Alarming drop in Iraq’s Christian population: Persecution forces exodus, property seized by gangs

Hussein Hatem

Jun. 03, 2024 • 6 min read
Image of Alarming drop in Iraq’s Christian population: Persecution forces exodus, property seized by gangs Christians gathered as the Syriac Catholic Archbishop of Mosul led the Easter Eve service at the Syriac Catholic Church of the Immaculate Conception (al-Tahira-l-Kubra), in the predominantly Christian town of Qaraqosh. (Photo: Zaid al-Obeidi)

Iraq's Christian community, once thriving, has significantly dwindled due to conflict, persecution, and marginalization, facing property seizures, and lack of law enforcement.

Once a thriving part of Iraq's social fabric, Christians have been reduced to a minority following conflict, marginalization, and the confiscation of their properties. Their population in Baghdad has fallen to roughly 150,000 from over 1.25 million.


Their presence is remembered in every neighborhood they once called home, from Baghdad to the northern and southern regions of Iraq. They have faced immense hardships, from the 2010 bombing of Our Lady of Salvation Church in Baghdad's Karrada district, through the turmoil of al-Qaeda and ISIS, to the 2023 Hamdaniya fire in Nineveh.


Nearly a decade ago, Mosul was emptied of its Christian population for the first time when ISIS took control in 2014. The terrorist group forced Christians to choose between converting to Islam, paying a tax, or facing execution, prompting a mass exodus.


Many Christians were killed, thousands fled, and those who remain live in harsh conditions exacerbated by a lack of law enforcement and widespread violence in various parts of the capital.


Christians in Iraq face challenges similar to those of other communities, but they suffer more intensely because of an oppressive quota system that has marginalized them. This system has led to the emigration of many skilled individuals due to discrimination and sectarian and political divides, says Yonadam Kanna, a former representative of the Christian community.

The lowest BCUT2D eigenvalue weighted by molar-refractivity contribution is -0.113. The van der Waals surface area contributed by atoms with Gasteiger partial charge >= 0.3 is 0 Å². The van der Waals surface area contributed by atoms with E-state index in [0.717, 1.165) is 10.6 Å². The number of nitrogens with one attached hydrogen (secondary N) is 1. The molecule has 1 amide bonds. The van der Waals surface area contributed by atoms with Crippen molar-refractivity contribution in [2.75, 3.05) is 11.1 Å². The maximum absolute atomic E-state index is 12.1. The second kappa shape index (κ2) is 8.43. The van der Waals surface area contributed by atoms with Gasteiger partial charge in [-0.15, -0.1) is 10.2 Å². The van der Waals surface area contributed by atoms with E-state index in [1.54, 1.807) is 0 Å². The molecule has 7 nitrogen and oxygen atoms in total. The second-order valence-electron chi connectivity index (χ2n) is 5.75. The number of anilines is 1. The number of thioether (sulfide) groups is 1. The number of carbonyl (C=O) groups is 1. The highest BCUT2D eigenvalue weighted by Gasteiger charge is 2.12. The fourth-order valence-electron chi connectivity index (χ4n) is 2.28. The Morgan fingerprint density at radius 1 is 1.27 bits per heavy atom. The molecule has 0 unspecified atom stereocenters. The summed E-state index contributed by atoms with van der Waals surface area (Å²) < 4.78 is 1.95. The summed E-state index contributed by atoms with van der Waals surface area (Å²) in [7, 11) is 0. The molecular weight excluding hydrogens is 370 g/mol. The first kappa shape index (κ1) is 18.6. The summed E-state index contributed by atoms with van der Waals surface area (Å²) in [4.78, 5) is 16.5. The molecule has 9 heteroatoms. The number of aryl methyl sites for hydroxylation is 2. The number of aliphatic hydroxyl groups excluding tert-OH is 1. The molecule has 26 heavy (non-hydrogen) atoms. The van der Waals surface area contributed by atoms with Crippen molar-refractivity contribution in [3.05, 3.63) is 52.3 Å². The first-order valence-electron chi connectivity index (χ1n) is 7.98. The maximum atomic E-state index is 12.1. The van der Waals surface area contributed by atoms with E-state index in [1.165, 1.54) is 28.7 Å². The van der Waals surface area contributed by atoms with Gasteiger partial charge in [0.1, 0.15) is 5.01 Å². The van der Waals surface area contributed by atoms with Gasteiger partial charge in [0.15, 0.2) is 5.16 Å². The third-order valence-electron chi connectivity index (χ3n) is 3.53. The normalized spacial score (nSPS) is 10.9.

Christians in Erbil’s Ainkawa district gathered at the Saint Joseph Church commemorating the Crucifixion of Jesus on what is referred to by Christians as Good Friday.

150,000 Christians in Baghdad


"Before 2003, Baghdad was home to about half a million Christians," Kanna tells The New Region. "Now, there are fewer than 150,000 Christians remaining. The total number of Christians in Iraq has dwindled to less than half a million, largely due to the wars with al-Qaeda and ISIS, as well as targeted campaigns of forced displacement."


Kanna notes that the lack of law, equality, and justice has worsened the plight of Christians in Iraq, especially in Baghdad. The absence of legal authority has accelerated extortion, organized criminal gangs, and the seizure of property. Most of the property of Christians who have left Iraq have been taken over by non-Christians.


In August 2023, Ayatollah Ali al-Sistani, Iraq's top Shiite cleric, denounced the unlawful seizure of lands in the upscale Jadriya neighborhood of Baghdad by influential groups which disregard the law.